A teenage mum has recounted the terrifying moment she saved her baby girl’s life when she stopped breathing for five minutes after a seizure caused by constipation.
Chloe Cook, 19, knew that her then one-year-old daughter, Lily-May, had been having problems going to the toilet since she was born, but she never thought her constipation could almost cost her her life.
She said that Lily-May stopped going to the toilet for two days and her stomach became swollen that escalated to a potentially fatal seizure.
Reliving the moment, Chloe said she and Lily-May went to see her nan, Kelly Marshall, 36, in Caernarfon, and told her she was worried as Lily-May hadn’t been to the toilet for a while and her temperature was really high.
They called up NHS, the non-emergency number, and the one who answered advised them to take Lily-May to hospital if nothing happened within a couple of days.
However, on the evening of Easter weekend in April last year, Lily-May was crying in pain as her stomach pains intensified.
“I was in the lounge back at mine and I could hear her whimpering. Then it just went quiet,” remembered Chloe.
“I ran through to her bedroom where she was on her own and thought she might be sleeping, but then I saw she was clenching her fists and shaking.
“That’s when I knew something was terribly wrong. She wasn’t breathing, had gone blue, was totally still and looked cold. It was like she was dead.”
The quick-thinking mum then applied everything she learned as an army cadet, and using emergency first aid, she performed CPR on Lily-May for five minutes, while her friend, Emily Parry rang emergency and Chloe’s mum.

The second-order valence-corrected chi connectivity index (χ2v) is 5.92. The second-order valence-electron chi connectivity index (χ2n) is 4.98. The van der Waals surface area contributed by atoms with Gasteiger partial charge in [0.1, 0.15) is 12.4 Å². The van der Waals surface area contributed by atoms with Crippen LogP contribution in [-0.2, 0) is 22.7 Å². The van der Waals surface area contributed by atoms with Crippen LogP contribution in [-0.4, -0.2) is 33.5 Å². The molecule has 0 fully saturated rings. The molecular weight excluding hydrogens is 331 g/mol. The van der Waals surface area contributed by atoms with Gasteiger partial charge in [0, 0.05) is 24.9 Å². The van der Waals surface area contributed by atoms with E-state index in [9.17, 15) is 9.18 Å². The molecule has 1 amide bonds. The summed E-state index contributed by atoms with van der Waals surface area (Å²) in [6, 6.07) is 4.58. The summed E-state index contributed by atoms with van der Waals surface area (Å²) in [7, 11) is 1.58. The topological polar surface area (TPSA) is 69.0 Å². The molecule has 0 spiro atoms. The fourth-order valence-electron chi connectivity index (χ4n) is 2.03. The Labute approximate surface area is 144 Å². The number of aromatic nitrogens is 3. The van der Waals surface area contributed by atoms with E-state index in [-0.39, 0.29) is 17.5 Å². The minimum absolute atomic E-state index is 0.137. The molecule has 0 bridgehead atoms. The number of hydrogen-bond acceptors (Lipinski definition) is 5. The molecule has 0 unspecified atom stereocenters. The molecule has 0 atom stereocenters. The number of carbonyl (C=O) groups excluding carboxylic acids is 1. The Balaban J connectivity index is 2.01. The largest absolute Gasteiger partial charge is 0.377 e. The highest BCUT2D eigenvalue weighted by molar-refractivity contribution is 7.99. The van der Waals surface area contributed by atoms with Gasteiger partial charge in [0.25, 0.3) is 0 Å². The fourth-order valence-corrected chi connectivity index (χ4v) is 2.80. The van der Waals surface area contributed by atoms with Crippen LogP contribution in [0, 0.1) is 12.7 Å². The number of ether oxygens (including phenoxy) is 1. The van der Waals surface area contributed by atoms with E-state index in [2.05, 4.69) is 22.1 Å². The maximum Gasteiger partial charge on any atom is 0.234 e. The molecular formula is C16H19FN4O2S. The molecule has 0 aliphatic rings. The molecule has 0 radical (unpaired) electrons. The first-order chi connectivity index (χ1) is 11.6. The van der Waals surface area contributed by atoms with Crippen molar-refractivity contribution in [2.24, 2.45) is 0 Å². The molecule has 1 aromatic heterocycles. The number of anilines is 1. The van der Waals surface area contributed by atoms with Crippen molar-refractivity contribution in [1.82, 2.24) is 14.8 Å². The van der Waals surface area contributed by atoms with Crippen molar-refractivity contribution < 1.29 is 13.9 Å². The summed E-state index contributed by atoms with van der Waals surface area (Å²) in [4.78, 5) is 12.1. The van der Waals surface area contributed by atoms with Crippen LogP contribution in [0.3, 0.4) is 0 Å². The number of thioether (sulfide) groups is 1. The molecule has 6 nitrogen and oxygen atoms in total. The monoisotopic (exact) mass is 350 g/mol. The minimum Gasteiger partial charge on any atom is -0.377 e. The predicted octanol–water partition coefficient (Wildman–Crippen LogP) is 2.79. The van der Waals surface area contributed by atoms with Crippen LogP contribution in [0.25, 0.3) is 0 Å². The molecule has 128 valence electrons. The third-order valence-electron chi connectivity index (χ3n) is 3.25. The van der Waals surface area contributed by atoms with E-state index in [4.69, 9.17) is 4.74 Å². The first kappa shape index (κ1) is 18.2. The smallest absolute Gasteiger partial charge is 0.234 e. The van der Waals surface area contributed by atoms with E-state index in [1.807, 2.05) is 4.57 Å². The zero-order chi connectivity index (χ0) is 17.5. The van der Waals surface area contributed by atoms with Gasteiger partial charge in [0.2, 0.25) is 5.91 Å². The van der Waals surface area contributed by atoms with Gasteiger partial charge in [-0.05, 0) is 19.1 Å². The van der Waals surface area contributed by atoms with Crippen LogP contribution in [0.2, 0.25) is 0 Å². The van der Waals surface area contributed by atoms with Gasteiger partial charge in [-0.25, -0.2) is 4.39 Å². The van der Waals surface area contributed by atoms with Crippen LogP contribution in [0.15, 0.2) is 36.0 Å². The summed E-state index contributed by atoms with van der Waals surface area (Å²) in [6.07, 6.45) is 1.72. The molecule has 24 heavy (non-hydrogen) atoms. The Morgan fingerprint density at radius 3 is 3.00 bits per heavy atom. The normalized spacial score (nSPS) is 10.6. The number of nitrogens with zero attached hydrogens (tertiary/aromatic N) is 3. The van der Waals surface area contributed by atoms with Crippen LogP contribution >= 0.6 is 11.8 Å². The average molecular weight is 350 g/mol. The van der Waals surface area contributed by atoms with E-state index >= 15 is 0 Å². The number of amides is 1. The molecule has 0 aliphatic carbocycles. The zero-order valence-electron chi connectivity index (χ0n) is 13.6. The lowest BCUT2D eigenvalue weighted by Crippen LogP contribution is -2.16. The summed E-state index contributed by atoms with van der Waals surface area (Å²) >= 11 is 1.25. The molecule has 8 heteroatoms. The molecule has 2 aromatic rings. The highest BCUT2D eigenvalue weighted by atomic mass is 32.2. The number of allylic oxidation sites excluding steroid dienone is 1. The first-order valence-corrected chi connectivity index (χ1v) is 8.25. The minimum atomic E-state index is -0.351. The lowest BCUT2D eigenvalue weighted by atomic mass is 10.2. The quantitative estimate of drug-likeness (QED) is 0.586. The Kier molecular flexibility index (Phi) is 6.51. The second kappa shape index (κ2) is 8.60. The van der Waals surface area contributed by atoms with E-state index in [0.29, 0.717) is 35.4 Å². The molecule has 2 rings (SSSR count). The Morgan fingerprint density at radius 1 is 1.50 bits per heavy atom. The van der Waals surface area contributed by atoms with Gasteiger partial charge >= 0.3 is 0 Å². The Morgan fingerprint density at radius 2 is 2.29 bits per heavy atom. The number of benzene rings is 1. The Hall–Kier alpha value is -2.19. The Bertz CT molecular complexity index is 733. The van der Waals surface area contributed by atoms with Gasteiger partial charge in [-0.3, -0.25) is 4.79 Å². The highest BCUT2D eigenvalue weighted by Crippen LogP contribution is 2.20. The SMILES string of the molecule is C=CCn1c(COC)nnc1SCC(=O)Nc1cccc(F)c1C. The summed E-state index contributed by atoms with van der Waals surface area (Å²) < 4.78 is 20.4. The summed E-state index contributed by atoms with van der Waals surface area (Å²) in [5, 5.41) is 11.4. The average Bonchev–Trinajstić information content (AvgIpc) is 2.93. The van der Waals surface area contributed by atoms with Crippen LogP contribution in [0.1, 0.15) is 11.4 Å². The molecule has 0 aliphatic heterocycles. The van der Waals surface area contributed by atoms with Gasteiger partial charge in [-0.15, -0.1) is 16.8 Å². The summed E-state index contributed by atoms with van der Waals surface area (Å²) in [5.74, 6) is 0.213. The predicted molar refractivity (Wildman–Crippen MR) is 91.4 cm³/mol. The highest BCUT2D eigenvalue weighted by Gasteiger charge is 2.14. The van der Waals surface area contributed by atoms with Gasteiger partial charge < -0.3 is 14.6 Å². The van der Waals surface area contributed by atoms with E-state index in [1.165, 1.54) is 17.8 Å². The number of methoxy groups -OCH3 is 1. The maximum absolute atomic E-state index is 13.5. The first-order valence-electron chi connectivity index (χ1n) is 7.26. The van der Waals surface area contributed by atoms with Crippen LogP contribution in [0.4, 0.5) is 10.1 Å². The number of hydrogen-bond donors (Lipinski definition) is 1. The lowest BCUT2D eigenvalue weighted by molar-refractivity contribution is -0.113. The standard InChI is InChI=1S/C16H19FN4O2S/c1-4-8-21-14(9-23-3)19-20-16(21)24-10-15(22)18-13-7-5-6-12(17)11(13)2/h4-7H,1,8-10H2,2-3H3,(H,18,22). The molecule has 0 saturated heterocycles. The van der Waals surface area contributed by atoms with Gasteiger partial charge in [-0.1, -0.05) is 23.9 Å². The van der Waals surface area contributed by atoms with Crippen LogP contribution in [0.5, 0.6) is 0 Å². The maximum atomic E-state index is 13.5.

After five initial rescue breaths, followed by 30 chest compressions, and two more rescue breaths and repeating, amazingly, Lily-May opened her eyes and started breathing again, and was rushed to Ysbyty Gwynedd Hospital in Bangor, where she was swiftly examined by doctors, who told Chloe she was severely constipated.
“They said pretty quickly that the constipation had caused the seizure,” she said. “She’d been having problems going to the toilet since she was born. This meant she’d got so blocked up that her body had shut down to deal with the pain.”
Doctors also told Chloe that, thanks to her skills and her quick-thinking ability, her daughter would not have made it. “It was an amazing moment, knowing I’d saved her life,” Chloe said.
After being prescribed laxatives, Lily-May was tested for different allergies, and was also kept in hospital for two nights for observation, and earlier this year, after seeing a dietician, Lily-May was diagnosed with lactose intolerance.
Dr Anton Emmanuel, of the British Society of Gastroenterology, explained that lactose intolerance ‘can cause constipation even though people tend to associate it more with causing diarrhoea.’ “Severe constipation is not associated with seizures, and patients should not be alarmed. However being constipated can be part of being predisposed to seizures in young people. Certainly there is no evidence to support “toxins” being released from the gut to the brain your bowel is designed to hold stool.”
Now, Lily-May is a healthy and happy two-year-old, thanks to her alert mum, who is a finalist for an Everyday Heroes award in the St John Ambulance Hero Parent of the Year category.
Chloe has also started a mum’s support group in Anglesey to raise awareness of the importance of first aid. “I want to help other mums be ready to save their little one’s life if they need to,” she said.